Workers at Smaller Companies Ascend more Quickly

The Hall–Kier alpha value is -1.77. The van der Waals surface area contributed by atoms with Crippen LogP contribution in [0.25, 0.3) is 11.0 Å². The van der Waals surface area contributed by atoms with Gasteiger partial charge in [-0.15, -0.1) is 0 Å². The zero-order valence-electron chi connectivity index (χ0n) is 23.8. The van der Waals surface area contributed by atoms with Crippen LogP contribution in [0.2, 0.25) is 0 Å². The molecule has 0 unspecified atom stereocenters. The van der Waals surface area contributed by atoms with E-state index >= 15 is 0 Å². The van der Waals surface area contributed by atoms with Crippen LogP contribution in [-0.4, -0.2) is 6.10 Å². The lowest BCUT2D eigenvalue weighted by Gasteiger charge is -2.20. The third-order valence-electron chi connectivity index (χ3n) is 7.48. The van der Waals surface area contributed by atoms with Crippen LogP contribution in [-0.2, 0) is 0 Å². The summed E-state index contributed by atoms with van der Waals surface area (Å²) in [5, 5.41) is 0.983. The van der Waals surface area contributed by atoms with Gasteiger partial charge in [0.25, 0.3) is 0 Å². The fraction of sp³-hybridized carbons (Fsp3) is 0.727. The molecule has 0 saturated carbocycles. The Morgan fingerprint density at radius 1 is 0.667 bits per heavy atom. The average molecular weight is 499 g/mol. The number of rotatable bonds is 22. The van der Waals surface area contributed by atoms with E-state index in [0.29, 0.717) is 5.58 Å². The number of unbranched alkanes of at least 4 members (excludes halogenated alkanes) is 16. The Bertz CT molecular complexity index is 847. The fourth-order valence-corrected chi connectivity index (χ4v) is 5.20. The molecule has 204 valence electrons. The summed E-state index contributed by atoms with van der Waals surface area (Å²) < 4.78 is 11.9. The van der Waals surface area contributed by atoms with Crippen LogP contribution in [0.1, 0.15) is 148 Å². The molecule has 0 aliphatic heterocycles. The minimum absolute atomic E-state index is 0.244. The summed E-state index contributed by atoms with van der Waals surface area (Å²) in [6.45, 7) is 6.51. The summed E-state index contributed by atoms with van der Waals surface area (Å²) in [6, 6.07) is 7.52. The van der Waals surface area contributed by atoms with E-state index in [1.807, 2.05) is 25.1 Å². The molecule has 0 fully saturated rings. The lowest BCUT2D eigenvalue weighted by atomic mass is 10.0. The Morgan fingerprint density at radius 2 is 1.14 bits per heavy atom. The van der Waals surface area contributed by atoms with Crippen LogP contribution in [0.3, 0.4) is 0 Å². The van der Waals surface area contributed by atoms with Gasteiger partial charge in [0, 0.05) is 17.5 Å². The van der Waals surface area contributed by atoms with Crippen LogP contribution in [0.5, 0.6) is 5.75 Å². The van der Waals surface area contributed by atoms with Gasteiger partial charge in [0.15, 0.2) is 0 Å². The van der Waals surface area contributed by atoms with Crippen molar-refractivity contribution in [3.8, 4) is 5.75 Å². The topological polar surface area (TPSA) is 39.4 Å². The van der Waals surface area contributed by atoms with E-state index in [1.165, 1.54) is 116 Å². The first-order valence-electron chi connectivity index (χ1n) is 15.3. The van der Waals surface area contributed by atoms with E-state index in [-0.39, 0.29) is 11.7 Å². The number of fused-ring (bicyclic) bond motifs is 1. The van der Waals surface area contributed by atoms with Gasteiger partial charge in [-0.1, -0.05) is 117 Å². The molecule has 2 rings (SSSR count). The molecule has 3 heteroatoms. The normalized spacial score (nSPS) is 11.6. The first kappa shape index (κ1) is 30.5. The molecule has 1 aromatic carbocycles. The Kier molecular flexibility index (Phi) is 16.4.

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<p><strong>St. Petersburg, Fla. &mdash; May 22</strong><br />At most companies, climbing the in-house employment ladder is encouraged, but according to a recent survey on internal job posting policies, those interested in climbing quickly should work for smaller companies. </p><p>The survey of 423 companies, conducted by the Institute for Corporate Productivity (i4cp &ndash; formerly HRI), revealed 30 percent of organizations with more than 10,000 employees require workers to have one to two years on the job before they can apply for an internal posting. </p><p>This compares with 16 percent and 17 percent, respectively, for companies with 2,500 to 4,999 and 500 to 2,499 employees.<br /><br />&ldquo;While it clearly is harder to move up in a larger company than it is in a smaller company, it makes sense for all companies to allow relative newcomers to apply for internal postings,&rdquo; said Jay Jamrog, i4cp senior vice president of research. &ldquo;Anecdotal evidence suggests that once workers know there are opportunities to take on new jobs, they become more motivated and engaged. This sends a strong message and winds up being an excellent retention tool. </p><p>&quot;Large or small, in today&rsquo;s environment, where the &lsquo;war for talent&rsquo; is becoming more fierce, allowing all employees the opportunity for immediate advancement is critical.&rdquo;<br /><br />About 80 percent of the responding organizations place no limits on the number of internal job postings for either salaried or wage employees. </p><p>The survey also found that when an internal posting is made, 81 percent of polled companies notify managers, and 55 percent allow managers to select other internal &ldquo;passive&rdquo; candidates for an open spot.<br /><br />Surveyed organizations are split, however, on whether they should post all positions. </p><p>Overall, about half (52 percent) post all positions, and the rest post only certain levels of jobs. </p><p>Again, size can make a difference. In companies with 499 or fewer employees, 60 percent post all positions, compared with only 30 percent of those with 5,000 to 9,999 employees.<br /><br />The Internal Job Posting Practitioner Consensus Survey was conducted by i4cp in conjunction with HR.com in April. </p>

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